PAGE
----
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Inactivation of CRISPR-Cas systems by anti-CRISPR proteins in diverse bacterial species


CRISPR-Cas systems provide sequence-specific adaptive immunity against foreign nucleic acids1,2. They are present in approximately half of all sequenced prokaryotes3 and are expected to constitute a major barrier to horizontal gene transfer. We previously described nine distinct families of proteins encoded in Pseudomonas phage genomes that inhibit CRISPR-Cas function4,5. We have developed a bioinformatic approach that enabled us to discover additional anti-CRISPR proteins encoded in phages and other mobile genetic elements of diverse bacterial species. We show that five previously undiscovered families of anti-CRISPRs inhibit the type I-F CRISPR-Cas systems of both Pseudomonas aeruginosa and Pectobacterium atrosepticum, and a dual specificity anti-CRISPR inactivates both type I-F and I-E CRISPR-Cas systems. Mirroring the distribution of the CRISPR-Cas systems they inactivate, these anti-CRISPRs were found in species distributed broadly across the phylum Proteobacteria. Importantly, anti-CRISPRs originating from species with divergent type I-F CRISPR-Cas systems were able to inhibit the two systems we tested, highlighting their broad specificity. These results suggest that all type I-F CRISPR-Cas systems are vulnerable to inhibition by anti-CRISPRs. Given the widespread occurrence and promiscuous activity of the anti-CRISPRs described here, we propose that anti-CRISPRs play an influential role in facilitating the movement of DNA between prokaryotes by breaching the barrier imposed by CRISPR-Cas systems.

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Figure 1: Discovery and characterization of aca1-associated anti-CRISPR genes.
Figure 2: Investigation of AcrF6Pae dual anti-CRISPR activity.
Figure 3: Discovery and characterization of aca2-associated anti-CRISPR genes.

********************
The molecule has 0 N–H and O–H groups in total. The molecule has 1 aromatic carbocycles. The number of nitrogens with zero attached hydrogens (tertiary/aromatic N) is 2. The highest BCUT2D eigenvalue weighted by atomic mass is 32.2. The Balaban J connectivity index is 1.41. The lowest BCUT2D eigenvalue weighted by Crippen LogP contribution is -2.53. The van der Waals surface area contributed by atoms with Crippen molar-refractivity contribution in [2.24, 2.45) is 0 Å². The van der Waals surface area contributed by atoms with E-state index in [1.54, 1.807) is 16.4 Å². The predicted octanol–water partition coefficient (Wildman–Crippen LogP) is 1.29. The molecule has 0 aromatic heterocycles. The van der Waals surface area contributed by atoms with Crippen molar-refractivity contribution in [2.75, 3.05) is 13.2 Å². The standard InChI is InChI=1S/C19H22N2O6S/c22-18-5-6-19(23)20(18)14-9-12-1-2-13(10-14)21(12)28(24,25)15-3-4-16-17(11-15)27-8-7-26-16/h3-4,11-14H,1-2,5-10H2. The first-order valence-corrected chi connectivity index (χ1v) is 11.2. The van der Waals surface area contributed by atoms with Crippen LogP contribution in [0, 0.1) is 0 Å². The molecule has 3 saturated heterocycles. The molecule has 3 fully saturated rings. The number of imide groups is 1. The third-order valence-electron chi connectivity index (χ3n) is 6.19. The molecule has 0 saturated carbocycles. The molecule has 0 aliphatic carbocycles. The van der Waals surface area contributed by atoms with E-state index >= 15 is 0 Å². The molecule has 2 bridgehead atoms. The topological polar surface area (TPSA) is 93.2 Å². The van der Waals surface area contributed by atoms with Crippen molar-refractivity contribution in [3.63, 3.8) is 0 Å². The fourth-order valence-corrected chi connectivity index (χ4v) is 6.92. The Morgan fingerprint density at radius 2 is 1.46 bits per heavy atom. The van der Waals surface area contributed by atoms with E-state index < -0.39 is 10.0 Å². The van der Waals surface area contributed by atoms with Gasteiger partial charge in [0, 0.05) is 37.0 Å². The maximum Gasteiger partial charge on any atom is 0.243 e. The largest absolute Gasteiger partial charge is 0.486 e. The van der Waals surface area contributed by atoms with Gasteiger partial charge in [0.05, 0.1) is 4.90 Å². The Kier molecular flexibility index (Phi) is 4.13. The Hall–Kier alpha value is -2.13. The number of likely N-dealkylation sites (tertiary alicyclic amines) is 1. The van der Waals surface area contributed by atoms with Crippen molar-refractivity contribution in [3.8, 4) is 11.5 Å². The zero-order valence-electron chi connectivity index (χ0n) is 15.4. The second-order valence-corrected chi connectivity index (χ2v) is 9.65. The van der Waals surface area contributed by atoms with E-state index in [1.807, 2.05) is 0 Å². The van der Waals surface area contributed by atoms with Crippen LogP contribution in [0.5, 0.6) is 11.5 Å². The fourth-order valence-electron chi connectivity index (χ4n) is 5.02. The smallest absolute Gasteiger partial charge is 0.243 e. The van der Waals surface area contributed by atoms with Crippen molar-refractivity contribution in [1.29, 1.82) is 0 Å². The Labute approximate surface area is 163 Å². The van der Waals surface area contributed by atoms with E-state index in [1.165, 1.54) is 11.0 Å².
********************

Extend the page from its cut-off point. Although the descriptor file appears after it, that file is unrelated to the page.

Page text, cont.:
Figure 4: Newly identified anti-CRISPRs impact diverse type I-F CRISPR-Cas systems.


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This work was supported by funding from the Canadian Institutes of Health Research to A.R.D. (MOP-130482) and K.L.M. (MOP-136845). A.P. was supported by an Ontario Graduate Scholarship and a CIHR Canada Graduate Scholarship Doctoral Award. R.H.J.S. was funded by a University of Otago Division of Health Sciences Career Development Post-doctoral Fellowship. P.C.F was supported by a Rutherford Discovery Fellowship from the Royal Society of New Zealand. B.N.J.W. was supported by a University of Otago Doctoral Scholarship.

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Authors and Affiliations



A.P. designed experiments, performed bioinformatic analysis, performed experiments, analysed data and wrote the manuscript. R.H.J.S. designed and performed Pectobacterium experiments and wrote parts of the manuscript. C.T. performed Pectobacterium experiments. B.N.J.W. performed Pectobacterium experiments and wrote parts of the manuscript. S.S. assembled and uploaded to NCBI the genome sequences of P. aeruginosa strains SMC4386 and SMC4386 ΔCRISPR-Cas. P.C.F. designed Pectobacterium experiments and wrote parts of the manuscript. K.L.M. supervised experiments and wrote the manuscript. A.R.D. supervised experiments and wrote the manuscript.

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Correspondence to Karen L. Maxwell or Alan R. Davidson.

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The authors declare no competing financial interests.

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Supplementary Figure 1, Supplementary Tables 1-6, Supplementary References. (PDF 514 kb)

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Pawluk, A., Staals, R., Taylor, C. et al. Inactivation of CRISPR-Cas systems by anti-CRISPR proteins in diverse bacterial species. Nat Microbiol 1, 16085 (2016).

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